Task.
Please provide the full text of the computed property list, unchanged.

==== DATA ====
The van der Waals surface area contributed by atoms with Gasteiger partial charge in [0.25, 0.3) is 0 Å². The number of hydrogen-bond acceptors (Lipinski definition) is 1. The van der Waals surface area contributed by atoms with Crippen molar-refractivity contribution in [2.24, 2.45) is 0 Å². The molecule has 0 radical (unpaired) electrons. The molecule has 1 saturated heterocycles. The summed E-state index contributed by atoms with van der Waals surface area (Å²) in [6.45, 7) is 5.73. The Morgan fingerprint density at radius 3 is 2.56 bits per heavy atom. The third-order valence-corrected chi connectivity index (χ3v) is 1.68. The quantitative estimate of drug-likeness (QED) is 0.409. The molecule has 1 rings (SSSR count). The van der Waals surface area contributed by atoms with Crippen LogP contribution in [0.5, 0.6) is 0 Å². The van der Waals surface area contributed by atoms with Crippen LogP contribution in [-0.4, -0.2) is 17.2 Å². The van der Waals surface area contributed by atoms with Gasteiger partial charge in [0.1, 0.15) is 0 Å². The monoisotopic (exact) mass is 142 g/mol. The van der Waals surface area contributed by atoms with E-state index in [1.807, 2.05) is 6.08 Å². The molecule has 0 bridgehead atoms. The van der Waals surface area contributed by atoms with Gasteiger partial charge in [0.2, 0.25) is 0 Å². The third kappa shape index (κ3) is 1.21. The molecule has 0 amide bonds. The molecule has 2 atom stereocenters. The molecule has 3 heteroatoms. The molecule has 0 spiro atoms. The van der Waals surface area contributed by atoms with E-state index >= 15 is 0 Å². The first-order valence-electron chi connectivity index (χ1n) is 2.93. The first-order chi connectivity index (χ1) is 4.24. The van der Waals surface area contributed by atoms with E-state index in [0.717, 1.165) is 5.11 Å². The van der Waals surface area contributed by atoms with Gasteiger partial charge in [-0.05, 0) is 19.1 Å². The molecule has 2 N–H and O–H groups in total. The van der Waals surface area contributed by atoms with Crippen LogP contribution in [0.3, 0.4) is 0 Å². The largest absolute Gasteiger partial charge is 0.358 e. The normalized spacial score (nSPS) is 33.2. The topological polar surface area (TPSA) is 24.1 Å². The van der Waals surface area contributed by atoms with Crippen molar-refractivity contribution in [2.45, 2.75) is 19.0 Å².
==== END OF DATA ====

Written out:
The van der Waals surface area contributed by atoms with Gasteiger partial charge in [0.25, 0.3) is 0 Å². The number of hydrogen-bond acceptors (Lipinski definition) is 1. The van der Waals surface area contributed by atoms with Crippen molar-refractivity contribution in [2.24, 2.45) is 0 Å². The molecule has 0 radical (unpaired) electrons. The molecule has 1 saturated heterocycles. The summed E-state index contributed by atoms with van der Waals surface area (Å²) in [6.45, 7) is 5.73. The Morgan fingerprint density at radius 3 is 2.56 bits per heavy atom. The third-order valence-corrected chi connectivity index (χ3v) is 1.68. The quantitative estimate of drug-likeness (QED) is 0.409. The molecule has 1 rings (SSSR count). The van der Waals surface area contributed by atoms with Crippen LogP contribution in [0.5, 0.6) is 0 Å². The van der Waals surface area contributed by atoms with Crippen LogP contribution in [-0.4, -0.2) is 17.2 Å². The van der Waals surface area contributed by atoms with Gasteiger partial charge in [0.1, 0.15) is 0 Å². The monoisotopic (exact) mass is 142 g/mol. The van der Waals surface area contributed by atoms with E-state index in [1.807, 2.05) is 6.08 Å². The molecule has 0 bridgehead atoms. The van der Waals surface area contributed by atoms with Gasteiger partial charge in [0.2, 0.25) is 0 Å². The third kappa shape index (κ3) is 1.21. The molecule has 0 amide bonds. The molecule has 2 atom stereocenters. The molecule has 3 heteroatoms. The molecule has 0 spiro atoms. The van der Waals surface area contributed by atoms with E-state index >= 15 is 0 Å². The first-order valence-electron chi connectivity index (χ1n) is 2.93. The first-order chi connectivity index (χ1) is 4.24. The van der Waals surface area contributed by atoms with E-state index in [0.717, 1.165) is 5.11 Å². The van der Waals surface area contributed by atoms with Gasteiger partial charge in [-0.05, 0) is 19.1 Å². The molecule has 2 N–H and O–H groups in total. The van der Waals surface area contributed by atoms with Crippen LogP contribution in [0.3, 0.4) is 0 Å². The largest absolute Gasteiger partial charge is 0.358 e. The normalized spacial score (nSPS) is 33.2. The topological polar surface area (TPSA) is 24.1 Å². The van der Waals surface area contributed by atoms with Crippen molar-refractivity contribution in [2.45, 2.75) is 19.0 Å².